Physical characteristicsThe Irish Setter is a large aristocratic dog with a graceful build, long lean head, and fine, glossy coat. The overall appearance of the breed is full of grace and agility as well as intelligence and excellent disposition. The body is slightly longer than tall. The chest is deep and fairly narrow. The head is long and chiseled, with a well-defined occiput and stop. The muzzle is moderately deep; the underline of the jaws is almost parallel to the top line of the muzzle. Viewed from the side, the muzzle is long and rectangular. The teeth should meet in a scissor or level bite. The nose is black or chocolate, with open nostrils. The medium size eyes are placed well-apart; they are brown in colour, neither sunk nor protruding. The triangular ears hang down; they should be long enough to reach the nose when pulled forward. The long tail is thick at the base and tapers to a fine point. It's carried straight or slightly curved upward. The gait is very lively, graceful and efficient.
Irish Setters weigh 55 to 75 pounds. The height is 24 to 28 inches. Females tend to be smaller.
TemperamentVery loveable, energetic, and impulsive yet gentle, kind and even mannered. The Irish Setter is a very people-oriented dog that prefers to be with its family rather than alone. The are always interested in doing whatever the family is involved in. Highly intelligent, these dogs tend to be independent and may be wilful with meek owners. Proper human leadership is necessary to prevent behaviour problems. It's important to train the dog for good house manners and discipline. The Irish Setter needs a lot of physical and mental exercise; these dogs are literally ready to play all day long. Generally good with other animals, the Irish Setter will get along very well with other non-canine pets and is usually very fond of cats if properly socialized. Irish Setters are ideal family dogs that love spending time with children. This is not a guard or watch breed because it will often greet total strangers with a happy expression and a wagging tail. Great travelling, jogging, hiking and walking companion. This breed is better suited for country rather than city living.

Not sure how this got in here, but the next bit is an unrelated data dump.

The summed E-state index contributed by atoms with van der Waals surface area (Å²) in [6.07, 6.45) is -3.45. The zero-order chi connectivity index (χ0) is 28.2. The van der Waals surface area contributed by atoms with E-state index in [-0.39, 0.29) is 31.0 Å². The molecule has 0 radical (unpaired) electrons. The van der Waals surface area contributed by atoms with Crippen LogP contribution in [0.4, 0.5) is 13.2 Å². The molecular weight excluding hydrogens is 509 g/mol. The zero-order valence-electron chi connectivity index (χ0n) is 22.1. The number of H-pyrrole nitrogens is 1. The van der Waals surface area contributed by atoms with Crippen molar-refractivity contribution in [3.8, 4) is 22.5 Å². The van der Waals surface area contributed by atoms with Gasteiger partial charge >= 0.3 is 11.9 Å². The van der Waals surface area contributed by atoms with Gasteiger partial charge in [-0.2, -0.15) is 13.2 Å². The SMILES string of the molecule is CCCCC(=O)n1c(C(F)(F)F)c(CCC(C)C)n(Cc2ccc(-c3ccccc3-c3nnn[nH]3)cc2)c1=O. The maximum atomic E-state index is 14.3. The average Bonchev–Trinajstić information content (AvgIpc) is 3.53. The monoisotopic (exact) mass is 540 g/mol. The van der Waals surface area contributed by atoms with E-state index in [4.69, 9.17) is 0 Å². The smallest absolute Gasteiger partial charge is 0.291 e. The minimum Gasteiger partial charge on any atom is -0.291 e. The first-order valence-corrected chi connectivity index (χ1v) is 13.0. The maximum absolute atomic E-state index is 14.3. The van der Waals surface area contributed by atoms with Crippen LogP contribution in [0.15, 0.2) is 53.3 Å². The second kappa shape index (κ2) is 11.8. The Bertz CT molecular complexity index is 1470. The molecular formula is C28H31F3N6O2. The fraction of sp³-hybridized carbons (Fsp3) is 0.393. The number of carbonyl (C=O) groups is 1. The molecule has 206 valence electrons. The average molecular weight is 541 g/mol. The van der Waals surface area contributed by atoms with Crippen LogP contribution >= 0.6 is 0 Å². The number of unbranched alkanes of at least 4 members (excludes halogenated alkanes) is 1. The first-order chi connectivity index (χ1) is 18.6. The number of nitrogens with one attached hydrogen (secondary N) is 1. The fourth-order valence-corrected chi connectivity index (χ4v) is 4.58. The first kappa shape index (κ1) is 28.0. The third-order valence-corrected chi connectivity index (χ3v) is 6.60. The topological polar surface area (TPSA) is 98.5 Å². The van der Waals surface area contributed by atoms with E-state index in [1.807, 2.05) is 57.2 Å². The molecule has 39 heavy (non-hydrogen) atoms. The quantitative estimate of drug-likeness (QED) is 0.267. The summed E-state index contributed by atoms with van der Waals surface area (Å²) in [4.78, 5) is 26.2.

Coat and groomingThe glossy coat is short and fine on the head and forelegs while medium length and flat on the other parts of the body. The breed has distinctive furnishing on the legs, tail and underbelly. The hair should be as straight as possible all over the body, free from curls and waves. Daily brushing is necessary to keep the beautiful coat in perfect condition. Irish Setters come in solid mahogany or rich chestnut red colour.
HealthThis breed is prone to hip and elbow dysplasia, epilepsy, severe skin allergies, hypothyroidism and eye problems such as PRA. Also, prone to bloat. It's recommended to feed th dog 2 or 3 small meals a day instead of a big one. The lifespan is 12 to 15 years.
Other interesting factsThe Irish Setter became popular in the 18th century throughout Ireland and the British Isles. The breed was developed as a mix of Irish Water Spaniel, Irish Terrier, English Setter, Pointer, and Gordon Setter. In the United States, it was first called the Irish Red Setter. At some point in the past the Irish Setter was a red & white dog with shorter legs than today's breed.
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